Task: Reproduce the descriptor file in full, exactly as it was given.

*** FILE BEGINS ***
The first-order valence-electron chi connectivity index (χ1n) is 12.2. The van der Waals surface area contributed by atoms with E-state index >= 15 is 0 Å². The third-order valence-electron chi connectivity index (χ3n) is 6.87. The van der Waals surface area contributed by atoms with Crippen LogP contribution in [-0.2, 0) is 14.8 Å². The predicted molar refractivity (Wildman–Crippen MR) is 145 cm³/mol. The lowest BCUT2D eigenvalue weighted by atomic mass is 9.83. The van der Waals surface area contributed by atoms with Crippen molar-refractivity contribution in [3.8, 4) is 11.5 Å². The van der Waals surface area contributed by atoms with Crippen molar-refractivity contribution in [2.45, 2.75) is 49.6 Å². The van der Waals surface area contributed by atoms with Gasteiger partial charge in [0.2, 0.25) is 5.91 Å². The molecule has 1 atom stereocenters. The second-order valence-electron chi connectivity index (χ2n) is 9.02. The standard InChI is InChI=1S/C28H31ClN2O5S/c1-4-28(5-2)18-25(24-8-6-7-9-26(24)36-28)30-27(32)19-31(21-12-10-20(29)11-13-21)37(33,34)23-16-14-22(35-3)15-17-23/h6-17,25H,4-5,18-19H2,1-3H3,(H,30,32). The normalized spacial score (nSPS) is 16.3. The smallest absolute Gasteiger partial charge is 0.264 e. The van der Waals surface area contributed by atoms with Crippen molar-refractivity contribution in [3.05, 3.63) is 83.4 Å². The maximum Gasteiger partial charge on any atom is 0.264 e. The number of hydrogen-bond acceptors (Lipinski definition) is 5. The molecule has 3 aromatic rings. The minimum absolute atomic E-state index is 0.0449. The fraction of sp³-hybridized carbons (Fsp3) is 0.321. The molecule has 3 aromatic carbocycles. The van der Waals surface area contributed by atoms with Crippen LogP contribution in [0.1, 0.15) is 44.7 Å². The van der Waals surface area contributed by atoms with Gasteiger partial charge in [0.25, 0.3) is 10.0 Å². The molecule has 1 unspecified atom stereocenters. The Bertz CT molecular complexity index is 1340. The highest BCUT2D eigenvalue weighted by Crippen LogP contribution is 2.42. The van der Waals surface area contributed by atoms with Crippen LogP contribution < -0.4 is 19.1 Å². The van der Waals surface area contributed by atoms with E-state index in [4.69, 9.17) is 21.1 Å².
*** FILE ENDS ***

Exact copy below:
The first-order valence-electron chi connectivity index (χ1n) is 12.2. The van der Waals surface area contributed by atoms with E-state index >= 15 is 0 Å². The third-order valence-electron chi connectivity index (χ3n) is 6.87. The van der Waals surface area contributed by atoms with Crippen LogP contribution in [-0.2, 0) is 14.8 Å². The predicted molar refractivity (Wildman–Crippen MR) is 145 cm³/mol. The lowest BCUT2D eigenvalue weighted by atomic mass is 9.83. The van der Waals surface area contributed by atoms with Crippen molar-refractivity contribution in [3.8, 4) is 11.5 Å². The van der Waals surface area contributed by atoms with Crippen molar-refractivity contribution in [2.45, 2.75) is 49.6 Å². The van der Waals surface area contributed by atoms with Gasteiger partial charge in [0.2, 0.25) is 5.91 Å². The molecule has 1 atom stereocenters. The second-order valence-electron chi connectivity index (χ2n) is 9.02. The standard InChI is InChI=1S/C28H31ClN2O5S/c1-4-28(5-2)18-25(24-8-6-7-9-26(24)36-28)30-27(32)19-31(21-12-10-20(29)11-13-21)37(33,34)23-16-14-22(35-3)15-17-23/h6-17,25H,4-5,18-19H2,1-3H3,(H,30,32). The normalized spacial score (nSPS) is 16.3. The smallest absolute Gasteiger partial charge is 0.264 e. The van der Waals surface area contributed by atoms with Crippen molar-refractivity contribution in [3.05, 3.63) is 83.4 Å². The maximum Gasteiger partial charge on any atom is 0.264 e. The number of hydrogen-bond acceptors (Lipinski definition) is 5. The molecule has 3 aromatic rings. The minimum absolute atomic E-state index is 0.0449. The fraction of sp³-hybridized carbons (Fsp3) is 0.321. The molecule has 3 aromatic carbocycles. The van der Waals surface area contributed by atoms with Crippen LogP contribution in [0.1, 0.15) is 44.7 Å². The van der Waals surface area contributed by atoms with Gasteiger partial charge in [0.25, 0.3) is 10.0 Å². The molecule has 1 unspecified atom stereocenters. The Bertz CT molecular complexity index is 1340. The highest BCUT2D eigenvalue weighted by Crippen LogP contribution is 2.42. The van der Waals surface area contributed by atoms with Crippen LogP contribution < -0.4 is 19.1 Å². The van der Waals surface area contributed by atoms with E-state index in [4.69, 9.17) is 21.1 Å².